Shane said it also often isn’t clear how much of the discounts or rebates PBMs negotiate are passed on to insurers, pharmacies and consumers.

    But Merritt said the time for their clients to detail what kind of transparency they want is when they sign a contract with the PBM.

    “Transparency is important, but there’s already a lot of it, and there are different definitions of it from every client,” Merritt said. “When competing drug companies we’re trying to pit against each other to offer different discounts can see what their competitors are offering, that tends to raise costs for consumers.”

    Yocum doesn’t buy the argument.

    “More transparency generally ends up in lower prices for the end purchasers,” he said. “If I’m a real estate investor, and I’m trying to build a building but I can’t find out what buildings will go for in this neighborhood, how do I price my rent? Everyone as a purchaser still is flying blind.”

    And because drug manufacturers continue to increase prices, PBMs aren’t always paying off, Yocum said. Instead, they might continue to negotiate the same percentage off the drug, but the overall cost — or average wholesale price of a drug — continues to increase.

    “When you start looking at some of the drugs, the negotiated rate is only 17 percent less than” the average wholesale price, Yocum said. “That (average wholesale price) keeps going up 10 percent a year, so where’s my savings at for two years? And where’s your incentive, PBM, to fight that increase when you keep telling me every year that you negotiated 17 percent savings?”

    Business isn’t hurt for PBMs when prices increase, Yocum said. PBMs still get the a cut of the overall deal, and that cut is higher when prices are higher.


    Experts said consumers still have the power to ask doctors about generic drug alternatives. It’s also possible to switch to 90-day prescriptions that save money in dispensing fees, Shane said.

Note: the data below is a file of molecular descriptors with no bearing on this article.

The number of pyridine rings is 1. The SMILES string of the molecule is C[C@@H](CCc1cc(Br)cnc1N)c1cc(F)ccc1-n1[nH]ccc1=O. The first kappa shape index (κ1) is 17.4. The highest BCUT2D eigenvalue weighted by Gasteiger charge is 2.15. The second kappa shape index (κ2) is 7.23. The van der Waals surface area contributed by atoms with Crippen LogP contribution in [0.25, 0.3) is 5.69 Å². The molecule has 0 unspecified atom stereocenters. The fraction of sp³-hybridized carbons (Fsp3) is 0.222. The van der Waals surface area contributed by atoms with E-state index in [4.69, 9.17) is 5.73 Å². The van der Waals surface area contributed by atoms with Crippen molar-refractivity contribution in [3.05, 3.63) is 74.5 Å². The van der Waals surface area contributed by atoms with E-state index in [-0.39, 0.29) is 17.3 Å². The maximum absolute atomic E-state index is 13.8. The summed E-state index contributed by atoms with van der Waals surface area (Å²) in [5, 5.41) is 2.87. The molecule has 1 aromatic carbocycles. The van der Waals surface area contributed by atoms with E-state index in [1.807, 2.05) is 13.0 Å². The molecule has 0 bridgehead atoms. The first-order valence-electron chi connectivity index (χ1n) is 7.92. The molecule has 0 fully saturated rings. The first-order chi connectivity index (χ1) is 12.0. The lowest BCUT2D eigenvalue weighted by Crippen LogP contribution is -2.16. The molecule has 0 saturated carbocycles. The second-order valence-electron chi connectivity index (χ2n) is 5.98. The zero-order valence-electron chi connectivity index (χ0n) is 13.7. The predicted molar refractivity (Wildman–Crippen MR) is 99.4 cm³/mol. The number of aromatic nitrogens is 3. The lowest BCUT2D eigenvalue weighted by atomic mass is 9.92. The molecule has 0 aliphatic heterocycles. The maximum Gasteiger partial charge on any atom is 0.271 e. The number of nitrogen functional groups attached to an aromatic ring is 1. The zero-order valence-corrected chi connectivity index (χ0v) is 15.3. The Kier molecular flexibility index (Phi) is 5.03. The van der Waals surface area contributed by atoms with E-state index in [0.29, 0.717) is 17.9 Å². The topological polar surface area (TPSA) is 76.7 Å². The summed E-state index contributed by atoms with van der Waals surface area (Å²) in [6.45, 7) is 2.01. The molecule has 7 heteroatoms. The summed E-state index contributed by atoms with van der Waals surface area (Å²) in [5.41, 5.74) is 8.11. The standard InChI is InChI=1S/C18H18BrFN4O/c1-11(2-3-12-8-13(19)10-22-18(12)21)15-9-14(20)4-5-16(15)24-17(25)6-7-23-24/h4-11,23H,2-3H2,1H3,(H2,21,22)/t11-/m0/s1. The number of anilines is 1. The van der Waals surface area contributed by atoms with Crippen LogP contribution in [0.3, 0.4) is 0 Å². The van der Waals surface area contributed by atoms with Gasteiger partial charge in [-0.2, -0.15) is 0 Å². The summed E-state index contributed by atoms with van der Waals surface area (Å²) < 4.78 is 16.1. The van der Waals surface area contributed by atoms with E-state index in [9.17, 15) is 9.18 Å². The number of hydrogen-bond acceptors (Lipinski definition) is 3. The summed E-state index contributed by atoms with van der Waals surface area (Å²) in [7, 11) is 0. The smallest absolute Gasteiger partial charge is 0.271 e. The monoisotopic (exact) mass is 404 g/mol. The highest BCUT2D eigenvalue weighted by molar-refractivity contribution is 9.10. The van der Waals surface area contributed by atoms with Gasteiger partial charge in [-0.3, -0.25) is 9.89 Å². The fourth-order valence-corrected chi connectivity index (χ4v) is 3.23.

Though she said she still perceives the health care industry as a tangled knot of buyers and purchasers, Dot Hinman keeps meticulous records on her and Gene’s drug costs.

    Mathew Hosford, chief pharmacy officer for Wellmark Blue Cross and Blue Shield, the Des Moines-based health insurer, said this is exactly what consumers should do. Wellmark uses CVS Health as its PBM, he said. In Wellmark’s contract with CVS, Hosford said the company asked for full transparency and pass-through of discounts and rebates.

    Wellmark customers also can log on to their online Wellmark accounts to search for other pharmacies, generic equivalents and to see information about negotiations CVS Health makes.

    But there always is going to be a trade-off as costs are predicted to continue to climb, Shane said.

    “There’s never going to be a free lunch,” he said. “You’re either going to be paying a higher (health insurance) premium up front — if that’s more predictable than ... out-of-pocket costs at the time you get your prescription, that might be something that families or individuals should check into.”

    Yocum said more transparency on pricing is in order.

    “Without this, no other step works,” he said. “People talk about paying for value, for outcome. Unless you know what you paid or will pay, you can’t calculate value.”

    As for Grassley, he said he commends the Iowans who wrote to him when they noticed the EpiPen costs.

    “We’re not done with this,” he said.

    l Comments: (319) 368-8516;